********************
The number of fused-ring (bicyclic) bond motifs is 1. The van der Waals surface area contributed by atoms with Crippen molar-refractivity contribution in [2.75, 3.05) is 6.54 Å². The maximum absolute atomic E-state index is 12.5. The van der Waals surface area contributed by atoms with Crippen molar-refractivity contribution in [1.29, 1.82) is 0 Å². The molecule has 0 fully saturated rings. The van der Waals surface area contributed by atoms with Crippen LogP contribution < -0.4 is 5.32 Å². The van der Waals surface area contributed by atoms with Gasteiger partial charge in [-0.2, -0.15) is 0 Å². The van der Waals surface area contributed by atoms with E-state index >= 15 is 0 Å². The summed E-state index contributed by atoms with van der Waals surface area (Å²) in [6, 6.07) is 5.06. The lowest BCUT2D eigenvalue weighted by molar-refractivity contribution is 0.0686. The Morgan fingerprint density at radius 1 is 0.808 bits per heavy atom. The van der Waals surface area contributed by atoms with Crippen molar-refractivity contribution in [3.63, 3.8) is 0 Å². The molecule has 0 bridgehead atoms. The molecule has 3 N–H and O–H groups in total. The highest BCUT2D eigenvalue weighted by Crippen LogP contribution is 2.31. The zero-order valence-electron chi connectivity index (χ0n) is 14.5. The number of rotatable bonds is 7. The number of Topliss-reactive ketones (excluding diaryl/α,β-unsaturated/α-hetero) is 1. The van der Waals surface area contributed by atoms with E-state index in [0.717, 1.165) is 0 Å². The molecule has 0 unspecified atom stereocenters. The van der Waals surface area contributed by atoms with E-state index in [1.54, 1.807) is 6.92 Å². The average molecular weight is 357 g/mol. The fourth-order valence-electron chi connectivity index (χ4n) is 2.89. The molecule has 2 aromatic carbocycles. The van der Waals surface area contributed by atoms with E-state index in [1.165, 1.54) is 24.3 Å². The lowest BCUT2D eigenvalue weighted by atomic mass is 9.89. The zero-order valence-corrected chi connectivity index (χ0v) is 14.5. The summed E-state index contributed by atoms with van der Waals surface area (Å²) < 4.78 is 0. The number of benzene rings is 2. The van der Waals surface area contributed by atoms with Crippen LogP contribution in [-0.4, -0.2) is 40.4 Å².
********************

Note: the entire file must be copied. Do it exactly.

The number of fused-ring (bicyclic) bond motifs is 1. The van der Waals surface area contributed by atoms with Crippen molar-refractivity contribution in [2.75, 3.05) is 6.54 Å². The maximum absolute atomic E-state index is 12.5. The van der Waals surface area contributed by atoms with Crippen molar-refractivity contribution in [1.29, 1.82) is 0 Å². The molecule has 0 fully saturated rings. The van der Waals surface area contributed by atoms with Crippen LogP contribution < -0.4 is 5.32 Å². The van der Waals surface area contributed by atoms with Gasteiger partial charge in [-0.2, -0.15) is 0 Å². The van der Waals surface area contributed by atoms with E-state index >= 15 is 0 Å². The summed E-state index contributed by atoms with van der Waals surface area (Å²) in [6, 6.07) is 5.06. The lowest BCUT2D eigenvalue weighted by molar-refractivity contribution is 0.0686. The Morgan fingerprint density at radius 1 is 0.808 bits per heavy atom. The van der Waals surface area contributed by atoms with Crippen molar-refractivity contribution in [3.63, 3.8) is 0 Å². The molecule has 0 bridgehead atoms. The molecule has 3 N–H and O–H groups in total. The highest BCUT2D eigenvalue weighted by Crippen LogP contribution is 2.31. The zero-order valence-electron chi connectivity index (χ0n) is 14.5. The number of rotatable bonds is 7. The number of Topliss-reactive ketones (excluding diaryl/α,β-unsaturated/α-hetero) is 1. The van der Waals surface area contributed by atoms with E-state index in [0.717, 1.165) is 0 Å². The molecule has 0 unspecified atom stereocenters. The van der Waals surface area contributed by atoms with E-state index in [1.54, 1.807) is 6.92 Å². The average molecular weight is 357 g/mol. The fourth-order valence-electron chi connectivity index (χ4n) is 2.89. The molecule has 2 aromatic carbocycles. The van der Waals surface area contributed by atoms with E-state index in [1.165, 1.54) is 24.3 Å². The lowest BCUT2D eigenvalue weighted by atomic mass is 9.89. The zero-order valence-corrected chi connectivity index (χ0v) is 14.5. The summed E-state index contributed by atoms with van der Waals surface area (Å²) < 4.78 is 0. The number of benzene rings is 2. The van der Waals surface area contributed by atoms with Crippen LogP contribution in [-0.4, -0.2) is 40.4 Å².